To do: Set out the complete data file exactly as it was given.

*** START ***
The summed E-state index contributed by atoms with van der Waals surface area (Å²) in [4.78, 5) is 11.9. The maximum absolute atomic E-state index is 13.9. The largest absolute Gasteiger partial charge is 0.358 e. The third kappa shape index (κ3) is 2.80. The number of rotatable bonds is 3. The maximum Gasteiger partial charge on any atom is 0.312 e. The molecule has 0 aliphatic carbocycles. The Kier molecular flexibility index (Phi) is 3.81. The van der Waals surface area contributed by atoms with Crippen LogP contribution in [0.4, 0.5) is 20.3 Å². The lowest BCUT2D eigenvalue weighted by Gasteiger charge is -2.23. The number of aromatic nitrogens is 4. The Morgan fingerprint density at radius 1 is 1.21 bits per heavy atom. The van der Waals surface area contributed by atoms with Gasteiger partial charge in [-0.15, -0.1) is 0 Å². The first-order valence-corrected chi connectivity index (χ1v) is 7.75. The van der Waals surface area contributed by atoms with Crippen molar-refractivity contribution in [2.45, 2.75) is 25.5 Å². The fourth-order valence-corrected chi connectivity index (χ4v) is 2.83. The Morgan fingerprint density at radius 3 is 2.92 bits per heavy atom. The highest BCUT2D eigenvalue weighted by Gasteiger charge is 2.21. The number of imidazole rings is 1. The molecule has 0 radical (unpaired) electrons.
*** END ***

The summed E-state index contributed by atoms with van der Waals surface area (Å²) in [4.78, 5) is 11.9. The maximum absolute atomic E-state index is 13.9. The largest absolute Gasteiger partial charge is 0.358 e. The third kappa shape index (κ3) is 2.80. The number of rotatable bonds is 3. The maximum Gasteiger partial charge on any atom is 0.312 e. The molecule has 0 aliphatic carbocycles. The Kier molecular flexibility index (Phi) is 3.81. The van der Waals surface area contributed by atoms with Crippen LogP contribution in [0.4, 0.5) is 20.3 Å². The lowest BCUT2D eigenvalue weighted by Gasteiger charge is -2.23. The number of aromatic nitrogens is 4. The Morgan fingerprint density at radius 1 is 1.21 bits per heavy atom. The van der Waals surface area contributed by atoms with Gasteiger partial charge in [-0.15, -0.1) is 0 Å². The first-order valence-corrected chi connectivity index (χ1v) is 7.75. The van der Waals surface area contributed by atoms with Crippen molar-refractivity contribution in [2.45, 2.75) is 25.5 Å². The fourth-order valence-corrected chi connectivity index (χ4v) is 2.83. The Morgan fingerprint density at radius 3 is 2.92 bits per heavy atom. The highest BCUT2D eigenvalue weighted by Gasteiger charge is 2.21. The number of imidazole rings is 1. The molecule has 0 radical (unpaired) electrons.